To curb opioid abuse by drug addicts and drug dealers in Florida, the state passed legislation in 2010 requiring pain medication centers to be doctor owned and registered with the state.
About 10 years ago, Florida was the epicenter of opiate misuse, and the physicians purchasing the highest amounts of oxycodone were located in Florida. In addition, the state established a Prescription Drug Monitoring Program (PDMP). According to a report in JAMA Internal Medicine, these new policies resulted in a 1.4 percent decrease in opioid prescriptions.
DEA Prescription Laws and Collateral Damage
At the same time, a public health crisis has been created by the new laws. Many patients with legitimate physician prescriptions for pain medication are often turned away at pharmacies. The legislation to put pill mills out of business has caused some serious collateral damage in Florida. Countless Floridians with chronic pain, cancer and autoimmune diseases are being forced to live a life of pain. Those with legitimate medical needs are either turned down or have to go to over 10 pharmacies to eventually find one that will fill their doctor prescription. Jacksonville pharmacist Bill Napier says that they have to turn down about 30 people every day. And while the DEA states that they don’t set quotas for pain medication, Bill Napier says that his wholesalers say that they set quotas in response to pressure from the DEA. Still, he finds that they are having to ration all controlled substances.
Pharmacist Bill Napier has created a nine-item checklist to fill prescriptions. In order to get a prescription for a controlled substance like hydrocodone or morphine, you must undergo a criminal background check, be over 35 years of age and the doctor writing the prescription must be vetted. Only 20 percent of his prescriptions can be controlled substances. If you’re a new patient, it’s likely that you won’t be able to have your prescription filled, especially towards the end of the month. Many Florida pharmacists are fearful of penalties from the DEA. Congresswoman Corrine Brown has written to the DEA outlining the need for more defined guidelines about controlled substance prescriptions. It’s been six months, and there has been no response from the DEA. She plans to ask House leadership to schedule a hearing, so the issue can be properly addressed. Many in the medical field feel that part of the problem is the DEA itself. The DEA is both a regulatory body and law enforcement agency. This gives them a lot of power.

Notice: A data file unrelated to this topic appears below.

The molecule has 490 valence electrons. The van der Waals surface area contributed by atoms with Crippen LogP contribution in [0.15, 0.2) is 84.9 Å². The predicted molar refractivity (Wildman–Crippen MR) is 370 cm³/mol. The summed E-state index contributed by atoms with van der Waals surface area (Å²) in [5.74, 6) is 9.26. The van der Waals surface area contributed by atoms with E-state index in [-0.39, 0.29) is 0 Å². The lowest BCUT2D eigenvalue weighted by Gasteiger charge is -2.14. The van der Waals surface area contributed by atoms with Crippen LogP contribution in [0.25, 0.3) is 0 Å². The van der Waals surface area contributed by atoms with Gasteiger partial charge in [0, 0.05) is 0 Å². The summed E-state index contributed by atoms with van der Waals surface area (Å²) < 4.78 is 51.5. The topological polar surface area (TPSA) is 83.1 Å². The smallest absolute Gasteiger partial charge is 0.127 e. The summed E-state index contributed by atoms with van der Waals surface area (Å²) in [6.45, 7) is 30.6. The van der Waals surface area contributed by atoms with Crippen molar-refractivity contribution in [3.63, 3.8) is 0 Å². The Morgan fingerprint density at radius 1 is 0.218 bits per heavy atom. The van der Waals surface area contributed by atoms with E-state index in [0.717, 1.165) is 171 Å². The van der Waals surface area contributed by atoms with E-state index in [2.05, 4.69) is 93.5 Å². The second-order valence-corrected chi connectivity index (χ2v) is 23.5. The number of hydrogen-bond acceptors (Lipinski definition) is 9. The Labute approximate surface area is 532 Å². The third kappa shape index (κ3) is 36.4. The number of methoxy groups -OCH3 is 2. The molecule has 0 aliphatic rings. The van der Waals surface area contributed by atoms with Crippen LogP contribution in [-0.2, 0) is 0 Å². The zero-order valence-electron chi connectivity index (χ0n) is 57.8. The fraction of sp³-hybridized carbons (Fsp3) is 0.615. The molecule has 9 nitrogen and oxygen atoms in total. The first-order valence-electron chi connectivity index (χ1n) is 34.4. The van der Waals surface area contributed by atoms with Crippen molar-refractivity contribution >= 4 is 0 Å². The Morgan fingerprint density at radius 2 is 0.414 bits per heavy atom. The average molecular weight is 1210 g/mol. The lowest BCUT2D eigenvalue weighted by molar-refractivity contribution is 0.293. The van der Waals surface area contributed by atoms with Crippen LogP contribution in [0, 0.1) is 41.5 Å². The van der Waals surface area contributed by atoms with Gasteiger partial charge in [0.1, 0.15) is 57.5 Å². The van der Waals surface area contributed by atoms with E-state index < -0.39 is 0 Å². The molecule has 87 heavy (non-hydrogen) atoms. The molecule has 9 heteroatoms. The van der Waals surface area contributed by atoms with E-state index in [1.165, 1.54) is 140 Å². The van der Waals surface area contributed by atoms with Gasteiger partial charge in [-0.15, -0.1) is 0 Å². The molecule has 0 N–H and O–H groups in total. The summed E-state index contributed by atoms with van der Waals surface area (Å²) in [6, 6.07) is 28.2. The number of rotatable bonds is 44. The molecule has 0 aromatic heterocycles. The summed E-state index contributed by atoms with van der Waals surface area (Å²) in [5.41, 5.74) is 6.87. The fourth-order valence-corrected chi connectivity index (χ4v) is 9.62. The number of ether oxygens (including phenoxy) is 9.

After months of taking the brunt for Florida’s prescription drug problems, the DEA held a hearing before the Florida Board of Pharmacy. DEA agents who testified stated they will create more educational materials to assist pharmacists in filling legitimate prescriptions. They pledged full support in seeing that patients receive their medications without any problems. And a follow-up hearing is planned to see what can be done to help those patients whose prescriptions were rejected.
Possession of Controlled Substances without a Prescription
Controlled substances like hydrocodone and oxycodone are considered Schedule III drugs under the Controlled Substances Act. They are only legally available with a doctor’s prescription. The government can impose a civil fine and criminal offense even if you only have a small quantity of a controlled substance without a doctor’s prescription.
If you’ve been charged with a controlled substance crime under the Controlled Substances Act, you need to contact a criminal defense attorney. An attorney can help you understand your rights under the law and advise you of any available criminal defenses.
Contact Destin Defense Attorney John F. Greene to receive the legal representation you need. Call 850-424-6833 or schedule a consultation online. Attorney Greene represents drug case defendants in Okaloosa, Walton, and Bay Counties in Florida.